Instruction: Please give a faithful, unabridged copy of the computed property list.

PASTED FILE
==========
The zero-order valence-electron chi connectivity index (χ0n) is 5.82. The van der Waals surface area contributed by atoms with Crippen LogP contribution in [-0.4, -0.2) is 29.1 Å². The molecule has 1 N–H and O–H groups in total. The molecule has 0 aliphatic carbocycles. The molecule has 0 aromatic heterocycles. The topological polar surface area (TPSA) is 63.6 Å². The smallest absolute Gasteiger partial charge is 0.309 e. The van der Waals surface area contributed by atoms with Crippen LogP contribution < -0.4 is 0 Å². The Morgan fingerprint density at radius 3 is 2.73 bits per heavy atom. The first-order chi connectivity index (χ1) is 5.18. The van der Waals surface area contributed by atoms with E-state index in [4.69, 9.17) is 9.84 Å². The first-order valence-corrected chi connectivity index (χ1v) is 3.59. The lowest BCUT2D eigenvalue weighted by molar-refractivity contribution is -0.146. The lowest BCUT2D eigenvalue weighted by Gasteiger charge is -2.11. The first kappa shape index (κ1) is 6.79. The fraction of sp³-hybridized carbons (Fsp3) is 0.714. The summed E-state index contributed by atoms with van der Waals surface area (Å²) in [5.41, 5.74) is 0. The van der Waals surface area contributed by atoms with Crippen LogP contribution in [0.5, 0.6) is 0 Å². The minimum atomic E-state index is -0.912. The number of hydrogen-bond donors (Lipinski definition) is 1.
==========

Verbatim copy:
The zero-order valence-electron chi connectivity index (χ0n) is 5.82. The van der Waals surface area contributed by atoms with Crippen LogP contribution in [-0.4, -0.2) is 29.1 Å². The molecule has 1 N–H and O–H groups in total. The molecule has 0 aliphatic carbocycles. The molecule has 0 aromatic heterocycles. The topological polar surface area (TPSA) is 63.6 Å². The smallest absolute Gasteiger partial charge is 0.309 e. The van der Waals surface area contributed by atoms with Crippen LogP contribution < -0.4 is 0 Å². The Morgan fingerprint density at radius 3 is 2.73 bits per heavy atom. The first-order chi connectivity index (χ1) is 5.18. The van der Waals surface area contributed by atoms with E-state index in [4.69, 9.17) is 9.84 Å². The first-order valence-corrected chi connectivity index (χ1v) is 3.59. The lowest BCUT2D eigenvalue weighted by molar-refractivity contribution is -0.146. The lowest BCUT2D eigenvalue weighted by Gasteiger charge is -2.11. The first kappa shape index (κ1) is 6.79. The fraction of sp³-hybridized carbons (Fsp3) is 0.714. The summed E-state index contributed by atoms with van der Waals surface area (Å²) in [5.41, 5.74) is 0. The van der Waals surface area contributed by atoms with Crippen LogP contribution in [0.5, 0.6) is 0 Å². The minimum atomic E-state index is -0.912. The number of hydrogen-bond donors (Lipinski definition) is 1.